This email arrived in my inbox this week, advertising a seminar at which I could learn "best practices" in internal communications. Given that the email contains two apostrophe errors in the first couple of lines, I'm not going to put too much stock in the sender's expertise in best communication practices.
Error #1: "employee's attention"
The apostrophe before the "s" indicates we're talking about the attention of one employee. In this case, though, we're most likely talking about multiple employees' attention -- so the apostrophe should follow the "s."
Error #2: "employees attention"
This is the same case as above -- just a different error, because the writer left the apostrophe off altogether.
Both sentences should say "...fighting to get your employees' attention."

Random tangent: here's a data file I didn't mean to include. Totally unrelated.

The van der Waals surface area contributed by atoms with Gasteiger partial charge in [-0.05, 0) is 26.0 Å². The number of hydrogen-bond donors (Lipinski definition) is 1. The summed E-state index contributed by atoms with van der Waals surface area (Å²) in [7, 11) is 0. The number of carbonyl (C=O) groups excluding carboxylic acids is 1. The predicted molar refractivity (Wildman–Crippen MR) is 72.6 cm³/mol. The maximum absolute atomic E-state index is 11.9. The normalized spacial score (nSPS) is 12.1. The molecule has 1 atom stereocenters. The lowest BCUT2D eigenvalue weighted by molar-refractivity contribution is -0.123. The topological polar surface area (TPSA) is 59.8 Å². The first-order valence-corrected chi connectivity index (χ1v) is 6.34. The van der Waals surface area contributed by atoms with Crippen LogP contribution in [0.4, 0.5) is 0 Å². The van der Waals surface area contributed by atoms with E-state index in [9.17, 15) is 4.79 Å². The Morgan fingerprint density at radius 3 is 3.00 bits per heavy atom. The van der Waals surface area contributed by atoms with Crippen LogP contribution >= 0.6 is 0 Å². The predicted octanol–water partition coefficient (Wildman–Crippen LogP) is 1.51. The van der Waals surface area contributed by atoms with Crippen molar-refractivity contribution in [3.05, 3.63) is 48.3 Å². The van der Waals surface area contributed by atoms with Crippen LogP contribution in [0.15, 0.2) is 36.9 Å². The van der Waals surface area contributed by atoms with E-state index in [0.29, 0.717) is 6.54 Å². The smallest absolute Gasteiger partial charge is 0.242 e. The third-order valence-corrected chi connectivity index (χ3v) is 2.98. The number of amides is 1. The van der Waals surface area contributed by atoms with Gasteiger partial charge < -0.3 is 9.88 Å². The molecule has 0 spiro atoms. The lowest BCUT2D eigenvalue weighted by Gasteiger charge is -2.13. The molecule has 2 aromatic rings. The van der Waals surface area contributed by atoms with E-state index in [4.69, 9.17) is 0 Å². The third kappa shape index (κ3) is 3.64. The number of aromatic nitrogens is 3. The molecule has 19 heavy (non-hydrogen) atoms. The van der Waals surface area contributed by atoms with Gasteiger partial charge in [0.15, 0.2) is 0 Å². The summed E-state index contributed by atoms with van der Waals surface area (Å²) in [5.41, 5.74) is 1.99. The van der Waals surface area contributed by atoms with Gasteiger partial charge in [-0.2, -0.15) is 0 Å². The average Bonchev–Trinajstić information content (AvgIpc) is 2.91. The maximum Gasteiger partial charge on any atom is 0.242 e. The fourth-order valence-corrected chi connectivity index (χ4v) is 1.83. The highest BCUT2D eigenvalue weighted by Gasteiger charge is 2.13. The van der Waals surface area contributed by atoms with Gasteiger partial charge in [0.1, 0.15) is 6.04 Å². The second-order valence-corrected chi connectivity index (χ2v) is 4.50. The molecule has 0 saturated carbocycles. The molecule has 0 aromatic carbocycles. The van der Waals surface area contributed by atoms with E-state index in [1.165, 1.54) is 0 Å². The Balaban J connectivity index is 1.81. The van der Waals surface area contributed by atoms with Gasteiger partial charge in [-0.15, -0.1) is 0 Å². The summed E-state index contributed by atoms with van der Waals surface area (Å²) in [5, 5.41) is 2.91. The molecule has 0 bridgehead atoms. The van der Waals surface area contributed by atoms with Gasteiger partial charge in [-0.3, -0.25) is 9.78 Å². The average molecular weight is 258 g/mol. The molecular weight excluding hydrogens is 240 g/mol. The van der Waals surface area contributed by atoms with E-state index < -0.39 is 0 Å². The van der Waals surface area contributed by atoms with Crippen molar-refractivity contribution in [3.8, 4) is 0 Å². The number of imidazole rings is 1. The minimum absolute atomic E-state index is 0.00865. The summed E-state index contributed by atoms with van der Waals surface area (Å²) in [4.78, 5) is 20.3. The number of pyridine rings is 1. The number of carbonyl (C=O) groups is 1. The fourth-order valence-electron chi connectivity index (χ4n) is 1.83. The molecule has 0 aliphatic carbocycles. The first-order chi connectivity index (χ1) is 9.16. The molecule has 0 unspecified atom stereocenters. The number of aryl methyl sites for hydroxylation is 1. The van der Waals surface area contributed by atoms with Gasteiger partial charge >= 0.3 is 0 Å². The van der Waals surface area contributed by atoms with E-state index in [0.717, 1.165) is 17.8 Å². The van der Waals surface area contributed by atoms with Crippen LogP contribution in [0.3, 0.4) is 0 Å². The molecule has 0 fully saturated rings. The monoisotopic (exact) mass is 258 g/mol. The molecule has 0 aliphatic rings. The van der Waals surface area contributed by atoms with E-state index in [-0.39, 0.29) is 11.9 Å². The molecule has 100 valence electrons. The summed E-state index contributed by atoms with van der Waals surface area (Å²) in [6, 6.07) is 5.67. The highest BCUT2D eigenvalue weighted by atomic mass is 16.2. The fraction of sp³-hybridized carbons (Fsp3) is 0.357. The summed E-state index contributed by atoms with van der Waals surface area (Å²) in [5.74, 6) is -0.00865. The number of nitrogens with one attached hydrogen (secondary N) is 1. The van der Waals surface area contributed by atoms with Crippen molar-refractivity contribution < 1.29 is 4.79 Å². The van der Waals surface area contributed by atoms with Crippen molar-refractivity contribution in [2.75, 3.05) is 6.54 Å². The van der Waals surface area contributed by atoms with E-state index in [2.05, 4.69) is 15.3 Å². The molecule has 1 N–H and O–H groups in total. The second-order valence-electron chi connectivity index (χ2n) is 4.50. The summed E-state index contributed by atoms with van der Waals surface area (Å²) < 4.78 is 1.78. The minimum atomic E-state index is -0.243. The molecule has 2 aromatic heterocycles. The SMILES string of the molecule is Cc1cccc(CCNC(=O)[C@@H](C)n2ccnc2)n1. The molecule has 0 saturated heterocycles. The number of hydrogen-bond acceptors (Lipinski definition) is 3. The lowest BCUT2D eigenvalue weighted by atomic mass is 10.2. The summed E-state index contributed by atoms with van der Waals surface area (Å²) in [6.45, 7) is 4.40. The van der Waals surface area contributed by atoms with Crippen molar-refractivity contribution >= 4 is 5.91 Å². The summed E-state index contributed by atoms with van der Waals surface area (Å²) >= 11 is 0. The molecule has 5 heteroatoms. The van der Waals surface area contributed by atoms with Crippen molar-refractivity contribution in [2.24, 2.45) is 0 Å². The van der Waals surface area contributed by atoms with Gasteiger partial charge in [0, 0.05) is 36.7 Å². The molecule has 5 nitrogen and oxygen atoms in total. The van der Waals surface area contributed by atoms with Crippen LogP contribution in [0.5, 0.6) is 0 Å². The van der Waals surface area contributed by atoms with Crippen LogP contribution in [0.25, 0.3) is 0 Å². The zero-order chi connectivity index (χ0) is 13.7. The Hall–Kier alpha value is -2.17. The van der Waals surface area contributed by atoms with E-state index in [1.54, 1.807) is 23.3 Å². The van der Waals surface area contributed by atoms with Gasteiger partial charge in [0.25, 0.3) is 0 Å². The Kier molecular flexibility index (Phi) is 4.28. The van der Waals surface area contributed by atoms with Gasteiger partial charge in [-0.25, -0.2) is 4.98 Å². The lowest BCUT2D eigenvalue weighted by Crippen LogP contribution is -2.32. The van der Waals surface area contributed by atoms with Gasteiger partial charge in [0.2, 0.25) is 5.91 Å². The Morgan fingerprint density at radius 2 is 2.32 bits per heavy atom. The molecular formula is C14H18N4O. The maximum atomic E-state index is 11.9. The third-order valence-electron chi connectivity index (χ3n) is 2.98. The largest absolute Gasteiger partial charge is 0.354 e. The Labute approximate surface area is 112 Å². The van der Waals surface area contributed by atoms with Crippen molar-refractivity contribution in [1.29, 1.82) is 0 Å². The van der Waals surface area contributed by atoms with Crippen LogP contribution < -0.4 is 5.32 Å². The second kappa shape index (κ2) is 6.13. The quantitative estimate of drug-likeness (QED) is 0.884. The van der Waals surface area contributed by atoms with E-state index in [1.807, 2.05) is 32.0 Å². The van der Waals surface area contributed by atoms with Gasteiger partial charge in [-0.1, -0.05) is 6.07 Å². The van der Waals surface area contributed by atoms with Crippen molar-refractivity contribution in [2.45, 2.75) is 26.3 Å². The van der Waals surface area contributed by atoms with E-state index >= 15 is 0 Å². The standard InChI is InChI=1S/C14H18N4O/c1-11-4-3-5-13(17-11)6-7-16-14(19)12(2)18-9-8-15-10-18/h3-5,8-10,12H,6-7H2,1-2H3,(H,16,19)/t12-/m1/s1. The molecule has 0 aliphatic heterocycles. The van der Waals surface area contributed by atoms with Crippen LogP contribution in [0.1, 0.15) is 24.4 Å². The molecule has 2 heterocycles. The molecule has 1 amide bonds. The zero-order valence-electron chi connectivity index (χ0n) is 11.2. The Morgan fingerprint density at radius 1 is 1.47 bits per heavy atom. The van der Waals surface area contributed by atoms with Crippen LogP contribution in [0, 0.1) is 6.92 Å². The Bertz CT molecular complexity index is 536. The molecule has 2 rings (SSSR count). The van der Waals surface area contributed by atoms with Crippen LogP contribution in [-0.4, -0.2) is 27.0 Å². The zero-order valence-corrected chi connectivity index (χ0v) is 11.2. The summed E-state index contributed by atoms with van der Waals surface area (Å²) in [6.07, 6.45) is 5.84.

This one is a little trickier:
The writer knows to use an apostrophe after the "s" when showing possession of a plural word -- but there's an exception if the plural word doesn't end in "s."
If this was the babies' corner, or the girls' corner, or the owners' corner, this apostrophe would be fine. These are plural words that end in "s." But the plural noun "men" doesn't end in an "s," so we show possession the same way we would with a singular noun (by adding apostrophe "s"): men's corner.
This writer's problem is spelling:
Apostrophe "s" isn't used to pluralize nouns, though you see it all the time. For example:
While it might seem simple to just add the "s" to "tee" to pluralize it ("Custom Tees" is correct), the journalist above forgot the rule about pluralizing nouns that end in "y."
To pluralize "company," you'd remove the "y" and replace it with "ies" ("companies").
Here are last week's apostrophe resource links again:
For an easy-to-read-and-understand primer on how to use the apostrophe, Grammar Girl offers a great series of posts -- and when you need a quick reference with a laugh on the side, check out The Oatmeal.